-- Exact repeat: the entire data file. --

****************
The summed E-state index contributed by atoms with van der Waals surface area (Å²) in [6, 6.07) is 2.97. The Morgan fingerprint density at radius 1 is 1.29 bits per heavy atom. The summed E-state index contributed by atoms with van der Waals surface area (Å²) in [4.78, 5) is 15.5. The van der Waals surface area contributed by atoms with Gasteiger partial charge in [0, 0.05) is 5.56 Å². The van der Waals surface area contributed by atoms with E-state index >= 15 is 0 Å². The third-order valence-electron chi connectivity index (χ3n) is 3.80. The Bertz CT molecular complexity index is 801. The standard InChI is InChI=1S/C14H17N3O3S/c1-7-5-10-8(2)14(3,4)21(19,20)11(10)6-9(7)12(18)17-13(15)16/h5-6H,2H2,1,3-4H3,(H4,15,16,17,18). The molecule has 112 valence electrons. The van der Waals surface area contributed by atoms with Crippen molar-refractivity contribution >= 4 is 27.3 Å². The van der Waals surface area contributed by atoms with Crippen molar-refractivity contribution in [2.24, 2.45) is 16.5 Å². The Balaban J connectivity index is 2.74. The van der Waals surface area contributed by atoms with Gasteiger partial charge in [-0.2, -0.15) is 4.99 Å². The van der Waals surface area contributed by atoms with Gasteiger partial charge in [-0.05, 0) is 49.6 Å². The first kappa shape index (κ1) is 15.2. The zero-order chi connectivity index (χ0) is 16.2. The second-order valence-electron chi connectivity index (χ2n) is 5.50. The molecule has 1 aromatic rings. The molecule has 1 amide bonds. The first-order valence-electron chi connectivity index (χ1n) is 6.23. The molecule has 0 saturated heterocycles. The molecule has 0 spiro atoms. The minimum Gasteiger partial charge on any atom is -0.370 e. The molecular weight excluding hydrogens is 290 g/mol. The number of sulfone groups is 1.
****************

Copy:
The summed E-state index contributed by atoms with van der Waals surface area (Å²) in [6, 6.07) is 2.97. The Morgan fingerprint density at radius 1 is 1.29 bits per heavy atom. The summed E-state index contributed by atoms with van der Waals surface area (Å²) in [4.78, 5) is 15.5. The van der Waals surface area contributed by atoms with Gasteiger partial charge in [0, 0.05) is 5.56 Å². The van der Waals surface area contributed by atoms with E-state index >= 15 is 0 Å². The third-order valence-electron chi connectivity index (χ3n) is 3.80. The Bertz CT molecular complexity index is 801. The standard InChI is InChI=1S/C14H17N3O3S/c1-7-5-10-8(2)14(3,4)21(19,20)11(10)6-9(7)12(18)17-13(15)16/h5-6H,2H2,1,3-4H3,(H4,15,16,17,18). The molecule has 112 valence electrons. The van der Waals surface area contributed by atoms with Crippen molar-refractivity contribution >= 4 is 27.3 Å². The van der Waals surface area contributed by atoms with Crippen molar-refractivity contribution in [2.24, 2.45) is 16.5 Å². The Balaban J connectivity index is 2.74. The van der Waals surface area contributed by atoms with Gasteiger partial charge in [-0.2, -0.15) is 4.99 Å². The van der Waals surface area contributed by atoms with Gasteiger partial charge in [-0.05, 0) is 49.6 Å². The first kappa shape index (κ1) is 15.2. The zero-order chi connectivity index (χ0) is 16.2. The second-order valence-electron chi connectivity index (χ2n) is 5.50. The molecule has 1 aromatic rings. The molecule has 1 amide bonds. The first-order valence-electron chi connectivity index (χ1n) is 6.23. The molecule has 0 saturated heterocycles. The molecule has 0 spiro atoms. The minimum Gasteiger partial charge on any atom is -0.370 e. The molecular weight excluding hydrogens is 290 g/mol. The number of sulfone groups is 1.